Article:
“About the time I was 21, I was studying to be a sommelier. I realized at a certain point that if I was going to be polishing glasses, I wanted them to be my own,” says Alex Van Allen, proprietor of Dyad Wine Bar in Kinderhook. It would be another three years before he returned to his hometown to open the business in 2015, but the seed was planted.
“At the time, there were fewer businesses in Kinderhook than there are now,” says Van Allen. “But I saw the potential. I could remember as a kid there being a lot of great businesses, then a dormant period. But the aesthetics of the village are very beautiful. I knew it was only a matter of time before it bounced back, and I wanted to be at the forefront of that.” Hospitality and entrepreneurialism run in the family. Van Allen’s mother, Michele Genovese, worked in restaurants his whole life and owned a few herself, and by the age of 24, his older brother Jonathan was the owner of three Berkshires restaurants.
When he first came up with the concept for Dyad, Van Allen planned a wine bar with American tapas. “I wanted to pair everything with the wine,” he recalls. “A hyperfocus on small plates that worked well with whatever we were pouring at the time.” But the trouble with American tapas is the Americans. Quickly guests began asking for entree-sized portions. “One thing I learned in the hospitality industry: Don’t be so strong-headed about what you want that you’re not willing to roll with the punches,” says Van Allen. Dyad still serves a sizable list of tapas, or, in American, apps, but the spot evolved to full restaurant service to accommodate guests' dining habits.
Van Allen brings his sommelier training to the floor, where he circulates, checking in on guests and answering questions when needed. “I am always poking around, so my knowledge is there and accessible,” he says. The wine list is constantly changing, with a strong emphasis on organic, sustainable, and low-intervention producers. Van Allen has his servers taste all the wines so they can describe them to customers.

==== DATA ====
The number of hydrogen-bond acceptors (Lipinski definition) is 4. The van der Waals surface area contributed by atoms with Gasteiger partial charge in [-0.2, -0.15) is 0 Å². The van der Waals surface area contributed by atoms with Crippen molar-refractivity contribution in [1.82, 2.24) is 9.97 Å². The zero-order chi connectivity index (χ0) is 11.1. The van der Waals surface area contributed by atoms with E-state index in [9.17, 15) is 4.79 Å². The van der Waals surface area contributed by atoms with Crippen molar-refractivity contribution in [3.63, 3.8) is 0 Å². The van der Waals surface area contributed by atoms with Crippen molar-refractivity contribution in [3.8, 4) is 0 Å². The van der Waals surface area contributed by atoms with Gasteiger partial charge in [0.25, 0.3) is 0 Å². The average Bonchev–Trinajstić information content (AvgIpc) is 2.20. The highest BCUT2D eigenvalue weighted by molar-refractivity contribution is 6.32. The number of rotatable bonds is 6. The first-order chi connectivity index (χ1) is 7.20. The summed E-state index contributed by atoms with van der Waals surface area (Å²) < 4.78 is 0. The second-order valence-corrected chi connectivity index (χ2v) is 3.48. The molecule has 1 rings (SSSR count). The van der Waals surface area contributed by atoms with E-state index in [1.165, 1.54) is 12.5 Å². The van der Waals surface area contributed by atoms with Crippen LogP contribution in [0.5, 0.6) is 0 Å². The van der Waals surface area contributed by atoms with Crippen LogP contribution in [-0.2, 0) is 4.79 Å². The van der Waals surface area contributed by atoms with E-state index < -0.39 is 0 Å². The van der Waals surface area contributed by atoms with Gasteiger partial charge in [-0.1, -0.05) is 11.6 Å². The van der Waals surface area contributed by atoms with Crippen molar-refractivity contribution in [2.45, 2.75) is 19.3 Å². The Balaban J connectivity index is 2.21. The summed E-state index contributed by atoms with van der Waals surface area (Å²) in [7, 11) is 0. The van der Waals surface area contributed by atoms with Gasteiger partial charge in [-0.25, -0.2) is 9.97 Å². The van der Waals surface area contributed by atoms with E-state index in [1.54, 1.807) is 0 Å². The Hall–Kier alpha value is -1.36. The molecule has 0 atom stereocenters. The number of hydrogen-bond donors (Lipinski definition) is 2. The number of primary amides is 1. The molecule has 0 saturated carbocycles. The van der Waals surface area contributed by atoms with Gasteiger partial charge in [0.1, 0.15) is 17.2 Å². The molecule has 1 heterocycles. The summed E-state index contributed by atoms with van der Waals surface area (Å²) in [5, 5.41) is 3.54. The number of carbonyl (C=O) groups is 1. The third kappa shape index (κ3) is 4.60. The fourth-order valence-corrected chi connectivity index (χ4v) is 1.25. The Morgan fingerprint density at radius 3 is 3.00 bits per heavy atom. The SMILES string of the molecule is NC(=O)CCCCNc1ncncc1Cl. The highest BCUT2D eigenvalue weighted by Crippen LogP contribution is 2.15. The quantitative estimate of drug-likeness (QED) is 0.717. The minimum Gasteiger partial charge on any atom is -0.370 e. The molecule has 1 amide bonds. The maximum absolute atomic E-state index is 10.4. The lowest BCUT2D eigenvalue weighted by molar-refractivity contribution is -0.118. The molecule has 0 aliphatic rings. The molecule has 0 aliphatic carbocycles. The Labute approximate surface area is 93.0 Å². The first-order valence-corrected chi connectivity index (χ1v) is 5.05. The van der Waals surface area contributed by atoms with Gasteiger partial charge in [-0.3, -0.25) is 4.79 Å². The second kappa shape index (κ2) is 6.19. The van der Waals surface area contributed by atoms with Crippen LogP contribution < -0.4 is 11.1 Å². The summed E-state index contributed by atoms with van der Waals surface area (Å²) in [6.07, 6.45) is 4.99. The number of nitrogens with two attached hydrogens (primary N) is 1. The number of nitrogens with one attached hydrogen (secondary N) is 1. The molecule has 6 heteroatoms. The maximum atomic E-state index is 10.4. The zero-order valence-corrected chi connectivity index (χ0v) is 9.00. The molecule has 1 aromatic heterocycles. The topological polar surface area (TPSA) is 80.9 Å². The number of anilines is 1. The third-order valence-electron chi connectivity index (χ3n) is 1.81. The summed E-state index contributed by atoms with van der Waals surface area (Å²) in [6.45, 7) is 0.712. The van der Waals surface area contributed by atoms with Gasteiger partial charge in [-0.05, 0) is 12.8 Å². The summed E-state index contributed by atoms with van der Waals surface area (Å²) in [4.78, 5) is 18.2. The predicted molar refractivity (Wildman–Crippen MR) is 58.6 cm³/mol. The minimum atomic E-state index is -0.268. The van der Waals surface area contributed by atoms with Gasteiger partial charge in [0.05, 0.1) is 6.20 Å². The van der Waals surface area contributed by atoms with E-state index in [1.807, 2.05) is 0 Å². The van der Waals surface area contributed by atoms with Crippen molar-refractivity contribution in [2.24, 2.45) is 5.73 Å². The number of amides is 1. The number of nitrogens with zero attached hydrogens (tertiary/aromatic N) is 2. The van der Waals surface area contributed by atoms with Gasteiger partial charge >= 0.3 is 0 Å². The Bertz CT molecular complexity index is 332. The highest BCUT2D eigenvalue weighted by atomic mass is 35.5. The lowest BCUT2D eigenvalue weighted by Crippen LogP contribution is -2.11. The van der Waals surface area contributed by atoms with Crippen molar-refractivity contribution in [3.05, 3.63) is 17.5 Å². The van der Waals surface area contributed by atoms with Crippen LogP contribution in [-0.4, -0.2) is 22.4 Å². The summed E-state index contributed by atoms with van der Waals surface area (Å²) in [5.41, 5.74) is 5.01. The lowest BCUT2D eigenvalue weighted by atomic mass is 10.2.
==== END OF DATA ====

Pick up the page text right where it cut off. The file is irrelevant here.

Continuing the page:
The name Dyad, from the Latin root for two, was originally conceived to describe the pairing of wine and food, but it has since taken on several additional, unintended but serendipitous meanings. There is the pairing of old and new—hyper-modern furnishings, with materials like black leather, chrome, and formica, against the backdrop of a 235-year-old house.
“The building has two main rooms,” Van Allen says. “And the term [dyad] is used in sociology for any couple that goes and does things, like the couple that goes out to dinner.” He also points out that in developmental psychology and family medicine, the term is used to describe the mother-child unit, fitting as Van Allen’s mother has run the kitchen at Dyad since its opening. “I had a different chef lined up, but he bailed at the last moment,” Van Allen recalls. “As moms often do, she swept in and saved the day. She’s been the chef ever since.”
Since the pandemic started, the menu has changed daily. While that may sound like madness, it is actually an adaptation designed to keep Dyad agile in a volatile market. “With supply issues and price fluctuations, it was harder to allocate everything on a consistent basis,” Van Allen says. “We found it easier to switch nightly. That way, we could keep things fresh and exciting for people that wanted to do takeout every night, and it also made it so we could pick foods that traveled better.” On any given day, apps might include French onion soup, squash blossoms, shrimp wontons, or mac and cheese. Entree options could be a housemade pappardelle topped, beef stew, grilled salmon, or pork ribs. One reliable pick? The house burger, with its made-to-order patty and your choice of cheese, lettuce, tomato, and onion. Classic.
And while Dyad still does a fair amount of takeout business, it’s worth dining in. The building that houses the restaurant dates back to 1787 and boasts two Rumford fireplaces that put out ample heat and ambiance. “There is so much history and really rich culture right here in Columbia County—not every part of the country can say that,” says Van Allen. He leaned modern with the design to juxtapose the original details like the historic wide-board pine floors, a vibe he describes as “high-end but not stifling.”